By Stetson Miller

BALTIMORE (WJZ) — Gas prices in Maryland are set to surge above $4 per gallon tomorrow after Maryland’s gas-tax holiday expires.

The pending cost increase prompted drivers to take advantage of the low gas prices on Saturday.

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After 11:59 p.m., the state will start collecting the 36 cents per gallon tax again, which means gas prices will rise on Sunday.

“Before they move it up, I’m going to fill up,” Joseph Cabell of Westminster said.

Mark Baker of Bolton Hill told WJZ that he, too, was bracing for the price hike.

“I am here to fill up before the gas prices go higher,” Baker said.

The AAA reported on Saturday that the average gas price in the state was $3.69.

But the end of the tax holiday means that prices will once again jump above $4.

“No, I’m not happy about the gas going up,” Linda Davis of Federal Hill told WJZ.

State lawmakers paused the collection of the tax in March in response to soaring gas prices associated with the war Russia is waging in Ukraine.

But it was only set to stay in effect for $30 days.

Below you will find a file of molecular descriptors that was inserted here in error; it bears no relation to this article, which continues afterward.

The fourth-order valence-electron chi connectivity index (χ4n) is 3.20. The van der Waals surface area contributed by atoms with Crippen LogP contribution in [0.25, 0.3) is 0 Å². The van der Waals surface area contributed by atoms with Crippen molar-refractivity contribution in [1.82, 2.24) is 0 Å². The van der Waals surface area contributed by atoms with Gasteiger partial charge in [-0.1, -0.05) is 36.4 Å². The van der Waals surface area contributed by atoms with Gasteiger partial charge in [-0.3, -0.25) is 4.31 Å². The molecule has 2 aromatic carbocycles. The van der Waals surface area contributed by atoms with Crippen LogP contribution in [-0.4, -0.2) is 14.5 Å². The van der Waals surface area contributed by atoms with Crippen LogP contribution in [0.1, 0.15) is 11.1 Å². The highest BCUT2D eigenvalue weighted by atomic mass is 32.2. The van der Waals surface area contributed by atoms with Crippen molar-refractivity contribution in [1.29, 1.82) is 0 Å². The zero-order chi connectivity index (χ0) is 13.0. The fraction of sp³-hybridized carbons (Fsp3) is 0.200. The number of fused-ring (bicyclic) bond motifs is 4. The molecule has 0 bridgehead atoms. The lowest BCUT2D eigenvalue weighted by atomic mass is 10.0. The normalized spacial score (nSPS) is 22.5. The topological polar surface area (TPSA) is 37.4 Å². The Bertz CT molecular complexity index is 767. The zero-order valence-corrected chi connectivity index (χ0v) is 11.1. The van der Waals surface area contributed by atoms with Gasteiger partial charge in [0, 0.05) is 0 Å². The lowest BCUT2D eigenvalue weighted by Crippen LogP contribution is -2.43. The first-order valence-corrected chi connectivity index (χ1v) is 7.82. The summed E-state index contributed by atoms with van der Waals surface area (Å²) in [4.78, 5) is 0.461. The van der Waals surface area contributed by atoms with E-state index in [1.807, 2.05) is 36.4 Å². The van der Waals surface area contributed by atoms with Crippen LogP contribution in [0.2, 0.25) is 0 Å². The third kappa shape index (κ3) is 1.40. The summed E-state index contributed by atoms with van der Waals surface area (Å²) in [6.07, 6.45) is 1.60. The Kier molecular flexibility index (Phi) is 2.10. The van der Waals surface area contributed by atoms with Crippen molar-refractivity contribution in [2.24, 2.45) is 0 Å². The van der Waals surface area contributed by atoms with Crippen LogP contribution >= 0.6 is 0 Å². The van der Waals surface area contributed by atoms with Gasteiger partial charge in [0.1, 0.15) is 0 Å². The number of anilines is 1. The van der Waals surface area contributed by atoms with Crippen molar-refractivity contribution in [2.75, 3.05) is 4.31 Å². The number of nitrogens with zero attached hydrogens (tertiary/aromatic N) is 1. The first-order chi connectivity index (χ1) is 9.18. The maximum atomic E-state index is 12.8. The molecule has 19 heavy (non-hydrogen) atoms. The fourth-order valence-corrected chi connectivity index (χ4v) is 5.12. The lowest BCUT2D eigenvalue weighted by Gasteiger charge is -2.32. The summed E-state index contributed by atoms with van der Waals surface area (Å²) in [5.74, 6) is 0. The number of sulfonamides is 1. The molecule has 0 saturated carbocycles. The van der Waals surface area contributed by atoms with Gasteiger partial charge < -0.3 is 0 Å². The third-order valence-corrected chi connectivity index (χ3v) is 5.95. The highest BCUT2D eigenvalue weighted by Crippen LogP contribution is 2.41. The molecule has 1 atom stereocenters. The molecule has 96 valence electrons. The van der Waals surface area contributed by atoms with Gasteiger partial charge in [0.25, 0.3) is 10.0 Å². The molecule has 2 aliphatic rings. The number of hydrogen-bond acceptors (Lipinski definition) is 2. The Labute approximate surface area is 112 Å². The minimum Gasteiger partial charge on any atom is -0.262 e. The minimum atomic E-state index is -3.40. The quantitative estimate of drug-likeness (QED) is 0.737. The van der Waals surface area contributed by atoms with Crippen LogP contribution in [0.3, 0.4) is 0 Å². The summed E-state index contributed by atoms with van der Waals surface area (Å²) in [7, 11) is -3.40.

Some called for a longer period of reprieve.

“It was perfectly positioned to be 90 days, Maryland Comptroller Peter Franchot said.

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The gas-tax funds the state’s transportation trust fund to pay for road projects.

When the tax holiday bill was passed, it used the state’s budget surplus to pay for the money that wasn’t being collected. Some lawmakers like Peter Franchot said that Maryland could have had a longer tax holiday.

“We have the money,” Franchot said. “We had a seven-and-a-half-billion-dollar surplus.”

But House Democrats rejected the bill to extend the tax break last week.

“I’m surprised that the Democratic legislature did not vote to extend the gas tax,” Baker said. “I’m really shocked by that.”

Legislatures like House Majority Leader Eric Luedtke said extending the holiday would now impact the state’s ability to pay for road projects.

“The issue is that’s the money that pays for our roads and bridges,” he said. “So if you don’t have the gas tax in effect on time, you get more potholes.” 

Luetke said because the state budget is passed, they can’t use the surplus again for another tax holiday.

Some people say they’re going to be cutting back on driving and other expenses once the gas prices go up again.

“I will be driving less,” Davis said. “I’ll be just going to the store, going to work.”

The good news is that gas prices have recently begun to decrease. They hit an all-time high of $4.34 nationally back on March 11. Now, the average price is about $4.08.

But that doesn’t change the approach that some people intend to take to the end of the gas-tax holiday.

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“I’m probably going to do less activities out, spend less on entertainment, shopping. That kind of stuff,” Baker said.

Stetson Miller